Thursday, September 15, 2011

    Are bulkhead seats worth it?

    Most airlines these days charge an extra fee to book bulkhead seats.  I have been successful in booking bulkhead seats in advance with Air Canada (at $50 extra per seat plus an additional $14 per seat for advance seat selection), however on flights with United and Icelandair, we were unable to book bulkhead seats in advance and had to wait to request them at check in.

    If you are traveling with small baby, it is worth asking your airline if they offer bassinettes – small cots that hang from the bulkhead so your little one can sleep.  These bassinettes generally accommodate a baby up to about 6 months old, but they are only available if you are sitting in a bulkhead row and other families have not already reserved them.  Neither Air Canada nor United provide them on North American flights, including flights to Hawaii. If you get one, bring your own sheet(s).

    The benefits of bulkhead seats

    Bulkhead seats are a real bonus if you are traveling with an active baby or toddler, as they usually provide substantially more room to move around.  On flights with personal entertainment units at each seat, you can tuck them away under the armrest, and out of reach of button-happy babies.  But by far the biggest advantage is not having seats directly in front of you, meaning there is nobody to put their seat back (people always seem to do it when I am retrieving a toy off the floor) and no seats for a child to kick!

    If you have purchased a seat for your child and they will be traveling in a car seat, in most cases the passenger seated in front of them will not be able to recline their seat because there won't be enough room to do so.  And if there is enough room to recline the seat, your child's feet are sure to be right up against the seat back, a sure-fire way to encourage seat-kicking, not to mention being downright uncomfortable for the child.  Sitting in bulkhead seats means this is not an issue. (I'll address flying with a car seat more fully in a separate post!)

    While bulkhead seats offer many advantages, they have a few big drawbacks 

    If you are in the bulkhead, make sure you have must-haves like wipes and bottles handy in your pockets or a waist pack, because you may not have access to your carry on bags when you need them i.e. during take offs, landings and turbulence.  I learned that the hard way on a flight from Toronto to Orlando – as I wrote in an earlier post, B spit up on me as we were landing and I couldn’t do a thing about it because I’d stowed the diaper bag away, wipes and all.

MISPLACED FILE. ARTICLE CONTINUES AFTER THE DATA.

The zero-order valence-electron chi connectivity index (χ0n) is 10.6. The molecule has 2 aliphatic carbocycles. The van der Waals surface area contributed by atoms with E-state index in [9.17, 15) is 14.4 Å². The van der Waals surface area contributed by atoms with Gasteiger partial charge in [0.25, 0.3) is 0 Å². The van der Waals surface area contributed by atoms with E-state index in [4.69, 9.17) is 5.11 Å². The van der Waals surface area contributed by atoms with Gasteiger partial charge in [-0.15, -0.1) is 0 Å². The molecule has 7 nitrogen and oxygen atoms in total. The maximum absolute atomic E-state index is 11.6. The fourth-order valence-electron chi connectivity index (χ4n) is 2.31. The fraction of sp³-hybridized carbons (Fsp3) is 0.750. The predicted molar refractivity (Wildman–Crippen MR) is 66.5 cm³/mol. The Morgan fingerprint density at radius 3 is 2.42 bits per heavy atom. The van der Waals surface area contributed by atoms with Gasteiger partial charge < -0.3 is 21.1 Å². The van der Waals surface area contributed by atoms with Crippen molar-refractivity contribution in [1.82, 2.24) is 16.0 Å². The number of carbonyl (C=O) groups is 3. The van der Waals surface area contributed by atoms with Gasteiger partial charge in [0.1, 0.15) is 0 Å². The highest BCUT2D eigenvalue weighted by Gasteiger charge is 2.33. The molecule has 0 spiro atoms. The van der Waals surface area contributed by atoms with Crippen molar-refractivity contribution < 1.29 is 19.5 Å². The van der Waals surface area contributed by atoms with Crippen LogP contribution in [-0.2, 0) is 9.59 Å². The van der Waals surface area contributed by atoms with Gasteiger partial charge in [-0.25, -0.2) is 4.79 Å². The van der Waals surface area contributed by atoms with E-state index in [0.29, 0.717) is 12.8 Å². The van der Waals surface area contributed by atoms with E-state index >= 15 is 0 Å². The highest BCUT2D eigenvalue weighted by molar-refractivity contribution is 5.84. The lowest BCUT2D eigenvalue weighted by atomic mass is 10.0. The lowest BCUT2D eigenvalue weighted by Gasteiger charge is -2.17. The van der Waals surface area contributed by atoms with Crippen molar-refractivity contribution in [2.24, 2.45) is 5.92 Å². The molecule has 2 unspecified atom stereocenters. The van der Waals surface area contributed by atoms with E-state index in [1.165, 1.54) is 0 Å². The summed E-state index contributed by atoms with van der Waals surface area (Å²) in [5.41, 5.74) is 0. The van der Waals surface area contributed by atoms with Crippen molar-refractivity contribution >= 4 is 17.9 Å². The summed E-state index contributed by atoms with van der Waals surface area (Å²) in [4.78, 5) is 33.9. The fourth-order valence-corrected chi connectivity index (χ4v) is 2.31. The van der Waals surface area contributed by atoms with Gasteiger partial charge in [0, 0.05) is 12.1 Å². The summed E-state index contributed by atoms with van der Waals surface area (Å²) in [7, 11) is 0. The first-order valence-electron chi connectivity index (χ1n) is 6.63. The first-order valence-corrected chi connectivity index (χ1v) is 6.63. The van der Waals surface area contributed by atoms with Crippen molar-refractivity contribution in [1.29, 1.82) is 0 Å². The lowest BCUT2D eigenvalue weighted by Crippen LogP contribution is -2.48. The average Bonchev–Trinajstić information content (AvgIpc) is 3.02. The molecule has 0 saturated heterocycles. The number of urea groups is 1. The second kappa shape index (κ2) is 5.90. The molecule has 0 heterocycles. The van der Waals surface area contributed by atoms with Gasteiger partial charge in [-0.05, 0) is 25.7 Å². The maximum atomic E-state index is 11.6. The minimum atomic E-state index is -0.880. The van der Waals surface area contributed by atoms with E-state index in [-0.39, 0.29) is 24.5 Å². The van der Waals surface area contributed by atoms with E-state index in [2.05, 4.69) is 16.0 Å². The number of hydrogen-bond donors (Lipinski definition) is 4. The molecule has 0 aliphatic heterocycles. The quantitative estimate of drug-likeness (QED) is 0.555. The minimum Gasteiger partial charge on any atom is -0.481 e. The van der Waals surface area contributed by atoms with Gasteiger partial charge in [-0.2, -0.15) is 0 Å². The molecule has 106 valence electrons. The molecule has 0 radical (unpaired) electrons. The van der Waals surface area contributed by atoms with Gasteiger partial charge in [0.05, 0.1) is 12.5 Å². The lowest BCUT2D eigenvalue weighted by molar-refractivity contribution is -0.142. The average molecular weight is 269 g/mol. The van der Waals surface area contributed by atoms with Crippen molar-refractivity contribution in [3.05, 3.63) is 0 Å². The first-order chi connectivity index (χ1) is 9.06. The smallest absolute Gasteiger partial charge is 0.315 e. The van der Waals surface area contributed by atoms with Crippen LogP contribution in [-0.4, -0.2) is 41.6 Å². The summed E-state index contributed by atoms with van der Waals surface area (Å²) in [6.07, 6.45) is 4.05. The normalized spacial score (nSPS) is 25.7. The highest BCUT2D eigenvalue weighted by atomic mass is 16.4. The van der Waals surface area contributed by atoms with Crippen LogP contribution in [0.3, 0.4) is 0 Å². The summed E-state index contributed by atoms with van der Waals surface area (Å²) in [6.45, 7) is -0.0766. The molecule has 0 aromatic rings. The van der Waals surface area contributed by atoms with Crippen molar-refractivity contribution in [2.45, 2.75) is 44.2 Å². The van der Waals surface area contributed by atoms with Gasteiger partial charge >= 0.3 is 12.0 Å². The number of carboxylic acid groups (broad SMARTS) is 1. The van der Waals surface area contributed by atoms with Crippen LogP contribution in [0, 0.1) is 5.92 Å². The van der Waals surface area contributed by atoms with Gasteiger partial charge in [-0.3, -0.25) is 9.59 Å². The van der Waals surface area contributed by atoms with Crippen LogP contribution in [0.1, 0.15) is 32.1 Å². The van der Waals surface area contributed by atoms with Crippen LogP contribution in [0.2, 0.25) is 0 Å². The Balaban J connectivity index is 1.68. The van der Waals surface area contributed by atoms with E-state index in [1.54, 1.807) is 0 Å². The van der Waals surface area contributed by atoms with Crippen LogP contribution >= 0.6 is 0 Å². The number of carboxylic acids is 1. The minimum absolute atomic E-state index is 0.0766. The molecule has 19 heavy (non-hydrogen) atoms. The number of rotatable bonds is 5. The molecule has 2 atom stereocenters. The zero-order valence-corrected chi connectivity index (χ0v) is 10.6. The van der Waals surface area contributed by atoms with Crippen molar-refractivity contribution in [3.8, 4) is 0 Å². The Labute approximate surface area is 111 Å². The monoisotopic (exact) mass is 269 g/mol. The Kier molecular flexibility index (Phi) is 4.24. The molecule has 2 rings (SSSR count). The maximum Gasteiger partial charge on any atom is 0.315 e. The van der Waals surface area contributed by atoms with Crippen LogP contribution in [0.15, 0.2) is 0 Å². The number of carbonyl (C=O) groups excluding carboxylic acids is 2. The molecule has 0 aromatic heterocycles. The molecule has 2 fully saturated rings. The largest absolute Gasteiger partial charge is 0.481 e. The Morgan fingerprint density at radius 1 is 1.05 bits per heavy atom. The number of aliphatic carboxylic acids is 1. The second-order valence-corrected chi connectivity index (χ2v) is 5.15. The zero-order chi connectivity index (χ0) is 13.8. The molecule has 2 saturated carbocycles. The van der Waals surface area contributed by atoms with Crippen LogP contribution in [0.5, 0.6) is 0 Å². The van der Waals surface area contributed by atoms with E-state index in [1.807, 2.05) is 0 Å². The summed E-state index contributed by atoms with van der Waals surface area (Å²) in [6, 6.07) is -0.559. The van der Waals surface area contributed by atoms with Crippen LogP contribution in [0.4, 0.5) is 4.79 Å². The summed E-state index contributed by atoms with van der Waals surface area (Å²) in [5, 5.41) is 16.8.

On planes without personal entertainment units, the movie screen is often mounted on the bulkhead.  This can be fun for a small child if it is a really kid-friendly movie, but is a nightmare if you are trying to get your child to sleep.

    Whether you are sitting in a bulkhead seat or elsewhere on the plane, here are some additional considerations:

    Try to request seats as close to the front of the plane as possible.  Not only does this enable you to get to your seats quickly, giving you that extra bit of time to snag overhead space and get your child comfortable, but ensures you get off quickly at the end of the flight.  There is very little a toddler (or anyone for that matter) wants to do less than wait at their seat while everyone else gets off ahead of them.

    If you plan to nurse on the flight and/or expecting your child to sleep on your lap, try to select a window seat.  The convex shape of the window side provides that extra bit of space needed for baby to lie down.  Aisle seats are a bad idea because it is far too easy for baby’s head or feet to get bumped by people and carts moving down the aisle.

    Children are not permitted to sit in exit rows which tend to offer more leg room. However, many airlines have comfort plus seats, meaning for an extra fee you can book seats with a little more leg room.  It’s always worth asking when you check-in if these seats are available, as some airlines will allow you to use them at no extra charge if they are not already booked.

    Be aware that in some planes, the bulkhead is actually a curtain.  Unless you want to use a bassinette, this can actually be a benefit because you may get extra legroom AND have underseat storage and seat pockets in front of you.

    Here's a summary:

    Bulkhead PROS:
    • Can use a bassinette, if available
    • More space for a child to stand and play
    • Can tuck tv screens out of sight and out of the reach of little fingers
    • No seats in front for other passengers to recline

    • No seats in front for a child to kick!
    Bulkhead CONS:
    • No underseat storage or seat pockets, so you don’t always have access to your stuff
    • Many older airplanes have movie screens on the bulkhead – a nightmare if you are trying to get your baby to sleep.

    Monday, September 12, 2011

    Fun for everyone at Brooks Farms

    We had a great day this past Saturday on our first visit to Brooks Farms in Mount Albert.  B loved the pumpkin cannon show, play houses, pirate ship, apple picking and the 'train' ride around the farm.  We all loved the beautiful surroundings, well-kept lawns and the cute alien-invasion theme used throughout the farm.  With zip lines, farm animals and pig races, there really is something here for everyone.

    Friday, September 9, 2011

    Great travel toys

    The O Ball by Rhino Toys is my favourite travel toy - you can throw it, kick it, bounce it and it you can fold it and pack it virtually flat.  It weighs next to nothing, and as we learned in Hawaii, won’t get picked up by the wind and carried away like a beach ball.  It was easy for B to hold on to when he was small, and you can clean it in the dishwasher.  We bought it in Toronto for $7.99 at Chapters, and they sell them at Mastermind too.